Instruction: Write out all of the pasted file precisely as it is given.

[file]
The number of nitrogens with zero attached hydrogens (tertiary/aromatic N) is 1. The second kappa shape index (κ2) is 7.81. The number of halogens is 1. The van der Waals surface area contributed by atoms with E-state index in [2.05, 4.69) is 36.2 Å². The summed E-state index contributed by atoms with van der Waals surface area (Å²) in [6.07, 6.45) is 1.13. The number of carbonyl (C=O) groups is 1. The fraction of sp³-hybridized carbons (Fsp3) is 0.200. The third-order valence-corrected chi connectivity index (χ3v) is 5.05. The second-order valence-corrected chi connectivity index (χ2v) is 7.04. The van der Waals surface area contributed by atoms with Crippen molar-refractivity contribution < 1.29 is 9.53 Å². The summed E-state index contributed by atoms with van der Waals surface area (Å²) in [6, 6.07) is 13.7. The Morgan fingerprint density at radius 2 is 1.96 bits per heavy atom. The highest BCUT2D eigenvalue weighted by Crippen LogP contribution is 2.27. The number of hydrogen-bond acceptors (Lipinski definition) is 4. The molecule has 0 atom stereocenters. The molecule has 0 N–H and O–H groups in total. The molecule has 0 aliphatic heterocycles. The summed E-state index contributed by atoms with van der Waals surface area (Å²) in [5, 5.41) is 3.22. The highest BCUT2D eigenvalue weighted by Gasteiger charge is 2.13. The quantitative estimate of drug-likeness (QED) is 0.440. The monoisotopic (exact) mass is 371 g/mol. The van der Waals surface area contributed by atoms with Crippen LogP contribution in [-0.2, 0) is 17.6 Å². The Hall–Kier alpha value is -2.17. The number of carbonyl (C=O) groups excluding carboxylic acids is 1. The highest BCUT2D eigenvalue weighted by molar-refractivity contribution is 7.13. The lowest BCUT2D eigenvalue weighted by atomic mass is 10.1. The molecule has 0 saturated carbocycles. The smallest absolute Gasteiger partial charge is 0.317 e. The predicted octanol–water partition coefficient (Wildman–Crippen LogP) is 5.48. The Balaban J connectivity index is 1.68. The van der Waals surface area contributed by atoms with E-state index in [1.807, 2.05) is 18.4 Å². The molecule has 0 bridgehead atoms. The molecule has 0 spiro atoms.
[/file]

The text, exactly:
The number of nitrogens with zero attached hydrogens (tertiary/aromatic N) is 1. The second kappa shape index (κ2) is 7.81. The number of halogens is 1. The van der Waals surface area contributed by atoms with E-state index in [2.05, 4.69) is 36.2 Å². The summed E-state index contributed by atoms with van der Waals surface area (Å²) in [6.07, 6.45) is 1.13. The number of carbonyl (C=O) groups is 1. The fraction of sp³-hybridized carbons (Fsp3) is 0.200. The third-order valence-corrected chi connectivity index (χ3v) is 5.05. The second-order valence-corrected chi connectivity index (χ2v) is 7.04. The van der Waals surface area contributed by atoms with Crippen molar-refractivity contribution < 1.29 is 9.53 Å². The summed E-state index contributed by atoms with van der Waals surface area (Å²) in [6, 6.07) is 13.7. The Morgan fingerprint density at radius 2 is 1.96 bits per heavy atom. The highest BCUT2D eigenvalue weighted by Crippen LogP contribution is 2.27. The number of hydrogen-bond acceptors (Lipinski definition) is 4. The molecule has 0 atom stereocenters. The molecule has 0 N–H and O–H groups in total. The molecule has 0 aliphatic heterocycles. The summed E-state index contributed by atoms with van der Waals surface area (Å²) in [5, 5.41) is 3.22. The highest BCUT2D eigenvalue weighted by Gasteiger charge is 2.13. The quantitative estimate of drug-likeness (QED) is 0.440. The monoisotopic (exact) mass is 371 g/mol. The van der Waals surface area contributed by atoms with Crippen LogP contribution in [-0.2, 0) is 17.6 Å². The Hall–Kier alpha value is -2.17. The number of carbonyl (C=O) groups excluding carboxylic acids is 1. The highest BCUT2D eigenvalue weighted by molar-refractivity contribution is 7.13. The lowest BCUT2D eigenvalue weighted by atomic mass is 10.1. The molecule has 0 saturated carbocycles. The smallest absolute Gasteiger partial charge is 0.317 e. The predicted octanol–water partition coefficient (Wildman–Crippen LogP) is 5.48. The Balaban J connectivity index is 1.68. The van der Waals surface area contributed by atoms with E-state index in [1.807, 2.05) is 18.4 Å². The molecule has 0 bridgehead atoms. The molecule has 0 spiro atoms.